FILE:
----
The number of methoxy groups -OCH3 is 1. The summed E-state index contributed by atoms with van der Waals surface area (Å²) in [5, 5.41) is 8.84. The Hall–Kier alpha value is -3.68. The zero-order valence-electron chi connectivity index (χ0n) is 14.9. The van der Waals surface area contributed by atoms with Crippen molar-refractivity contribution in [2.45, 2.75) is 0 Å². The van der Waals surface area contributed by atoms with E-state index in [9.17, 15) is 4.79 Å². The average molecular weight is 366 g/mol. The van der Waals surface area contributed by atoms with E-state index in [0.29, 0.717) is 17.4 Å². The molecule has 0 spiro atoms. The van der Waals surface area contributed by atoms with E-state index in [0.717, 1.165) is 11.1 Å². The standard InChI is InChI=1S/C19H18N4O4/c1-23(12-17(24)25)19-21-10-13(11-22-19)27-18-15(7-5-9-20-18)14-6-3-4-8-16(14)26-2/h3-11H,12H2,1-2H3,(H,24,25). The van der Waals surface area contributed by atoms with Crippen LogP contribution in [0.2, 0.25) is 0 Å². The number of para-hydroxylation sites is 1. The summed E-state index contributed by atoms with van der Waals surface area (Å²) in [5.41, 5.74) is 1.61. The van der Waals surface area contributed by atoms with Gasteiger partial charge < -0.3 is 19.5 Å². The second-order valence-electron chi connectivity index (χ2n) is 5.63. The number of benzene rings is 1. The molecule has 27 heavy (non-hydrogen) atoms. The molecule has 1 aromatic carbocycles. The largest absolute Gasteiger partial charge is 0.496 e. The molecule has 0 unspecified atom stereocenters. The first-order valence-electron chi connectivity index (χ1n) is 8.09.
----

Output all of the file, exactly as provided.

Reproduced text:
The number of methoxy groups -OCH3 is 1. The summed E-state index contributed by atoms with van der Waals surface area (Å²) in [5, 5.41) is 8.84. The Hall–Kier alpha value is -3.68. The zero-order valence-electron chi connectivity index (χ0n) is 14.9. The van der Waals surface area contributed by atoms with Crippen molar-refractivity contribution in [2.45, 2.75) is 0 Å². The van der Waals surface area contributed by atoms with E-state index in [9.17, 15) is 4.79 Å². The average molecular weight is 366 g/mol. The van der Waals surface area contributed by atoms with E-state index in [0.29, 0.717) is 17.4 Å². The molecule has 0 spiro atoms. The van der Waals surface area contributed by atoms with E-state index in [0.717, 1.165) is 11.1 Å². The standard InChI is InChI=1S/C19H18N4O4/c1-23(12-17(24)25)19-21-10-13(11-22-19)27-18-15(7-5-9-20-18)14-6-3-4-8-16(14)26-2/h3-11H,12H2,1-2H3,(H,24,25). The van der Waals surface area contributed by atoms with Crippen LogP contribution in [0.2, 0.25) is 0 Å². The number of para-hydroxylation sites is 1. The summed E-state index contributed by atoms with van der Waals surface area (Å²) in [5.41, 5.74) is 1.61. The van der Waals surface area contributed by atoms with Gasteiger partial charge < -0.3 is 19.5 Å². The second-order valence-electron chi connectivity index (χ2n) is 5.63. The number of benzene rings is 1. The molecule has 27 heavy (non-hydrogen) atoms. The molecule has 1 aromatic carbocycles. The largest absolute Gasteiger partial charge is 0.496 e. The molecule has 0 unspecified atom stereocenters. The first-order valence-electron chi connectivity index (χ1n) is 8.09.